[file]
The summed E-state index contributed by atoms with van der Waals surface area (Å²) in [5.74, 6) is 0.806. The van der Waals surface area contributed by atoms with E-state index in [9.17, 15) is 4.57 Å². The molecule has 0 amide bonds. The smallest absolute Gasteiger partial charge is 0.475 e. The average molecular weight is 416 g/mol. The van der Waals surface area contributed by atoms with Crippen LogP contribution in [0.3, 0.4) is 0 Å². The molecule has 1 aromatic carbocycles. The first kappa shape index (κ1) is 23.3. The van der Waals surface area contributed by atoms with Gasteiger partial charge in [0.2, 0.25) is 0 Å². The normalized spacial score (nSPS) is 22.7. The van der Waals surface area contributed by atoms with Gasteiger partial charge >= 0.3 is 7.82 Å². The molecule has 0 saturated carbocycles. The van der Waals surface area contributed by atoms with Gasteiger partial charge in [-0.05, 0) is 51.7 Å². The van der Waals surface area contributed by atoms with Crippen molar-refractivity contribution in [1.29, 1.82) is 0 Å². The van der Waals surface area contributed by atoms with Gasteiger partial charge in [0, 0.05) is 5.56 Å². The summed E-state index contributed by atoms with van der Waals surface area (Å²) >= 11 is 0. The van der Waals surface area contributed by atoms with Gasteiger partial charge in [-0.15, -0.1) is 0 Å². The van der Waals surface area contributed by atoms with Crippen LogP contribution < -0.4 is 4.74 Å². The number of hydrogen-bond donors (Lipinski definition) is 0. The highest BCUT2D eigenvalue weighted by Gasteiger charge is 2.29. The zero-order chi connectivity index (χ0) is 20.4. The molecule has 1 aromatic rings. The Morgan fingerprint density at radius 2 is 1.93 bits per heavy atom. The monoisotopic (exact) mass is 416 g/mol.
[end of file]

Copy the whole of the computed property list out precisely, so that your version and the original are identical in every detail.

The summed E-state index contributed by atoms with van der Waals surface area (Å²) in [5.74, 6) is 0.806. The van der Waals surface area contributed by atoms with E-state index in [9.17, 15) is 4.57 Å². The molecule has 0 amide bonds. The smallest absolute Gasteiger partial charge is 0.475 e. The average molecular weight is 416 g/mol. The van der Waals surface area contributed by atoms with Crippen LogP contribution in [0.3, 0.4) is 0 Å². The molecule has 1 aromatic carbocycles. The first kappa shape index (κ1) is 23.3. The van der Waals surface area contributed by atoms with Gasteiger partial charge in [0.2, 0.25) is 0 Å². The normalized spacial score (nSPS) is 22.7. The van der Waals surface area contributed by atoms with Gasteiger partial charge >= 0.3 is 7.82 Å². The molecule has 0 saturated carbocycles. The van der Waals surface area contributed by atoms with Gasteiger partial charge in [-0.05, 0) is 51.7 Å². The van der Waals surface area contributed by atoms with Crippen molar-refractivity contribution in [1.29, 1.82) is 0 Å². The van der Waals surface area contributed by atoms with Gasteiger partial charge in [0, 0.05) is 5.56 Å². The summed E-state index contributed by atoms with van der Waals surface area (Å²) >= 11 is 0. The van der Waals surface area contributed by atoms with Gasteiger partial charge in [-0.15, -0.1) is 0 Å². The van der Waals surface area contributed by atoms with Crippen LogP contribution < -0.4 is 4.74 Å². The number of hydrogen-bond donors (Lipinski definition) is 0. The highest BCUT2D eigenvalue weighted by Gasteiger charge is 2.29. The zero-order chi connectivity index (χ0) is 20.4. The molecule has 1 aromatic rings. The Morgan fingerprint density at radius 2 is 1.93 bits per heavy atom. The monoisotopic (exact) mass is 416 g/mol.